Now this, I thought, was cool and worthy of respect.  At least if the guy was going to be a Christian, he wasn’t going to be a bourgeois, fat, materialistic, Republican “Christian.”

I told him something to the effect of, “Well, when I was a kid I was raised to believe in Jesus.  But I don’t want to follow Christ. “  Maybe I said something like, “Maybe one day I’ll want to.”  And then the man, who, I emphasize at this time seemed extremely genial and kind, said something like, “Well, there’s a lot of heartache found in pursuing the world.”

That stuck with me.  I was living that.  Consciously, it seemed like nothing was more unlikely than that I would ever be a Christian.  .

Fast forward to the summer.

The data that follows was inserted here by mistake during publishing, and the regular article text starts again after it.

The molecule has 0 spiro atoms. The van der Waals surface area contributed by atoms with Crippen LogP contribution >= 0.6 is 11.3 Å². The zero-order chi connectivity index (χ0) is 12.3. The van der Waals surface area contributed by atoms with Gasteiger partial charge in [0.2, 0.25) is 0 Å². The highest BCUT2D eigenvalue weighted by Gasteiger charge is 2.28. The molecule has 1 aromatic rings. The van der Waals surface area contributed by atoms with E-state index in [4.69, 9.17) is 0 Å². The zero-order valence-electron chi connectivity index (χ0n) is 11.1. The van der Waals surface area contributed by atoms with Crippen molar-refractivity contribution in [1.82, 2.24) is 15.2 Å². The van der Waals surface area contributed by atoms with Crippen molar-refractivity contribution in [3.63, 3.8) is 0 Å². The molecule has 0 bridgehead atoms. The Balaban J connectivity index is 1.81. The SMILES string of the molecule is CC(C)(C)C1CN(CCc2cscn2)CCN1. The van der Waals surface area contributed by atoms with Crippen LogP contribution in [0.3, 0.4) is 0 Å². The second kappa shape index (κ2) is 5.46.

During the summer quarter I started taking classes at the University of Washington.  During this same period I had undergone a radical change in direction that might be described as a “conversion experience.”  [Not that a “conversion experience” is necessarily the same as actual conversion to Christ.]  What this amounted to for me was that I quickly and drastically changed direction.  I started reading the bible and praying zealously.  I quit hanging around with my old friends, started going to church, and trying to engage with what I was studying and writing as a Christian.

It was a period of high anxiety.  I was by no means stable and I had doubts about how this was going to turn out.

Key to all of this was the conviction that the reason I had been so depressed, so close to nervous collapse, and had such difficulty functioning, because I had been running my own life instead of doing God’s will.

How did I come to that conclusion?  Because I was desperate.

I figured that the reason Christianity had not “worked” before was because I had not been fully committed.  Now I tried on a daily basis to have a will completely committed and surrendered to Christ.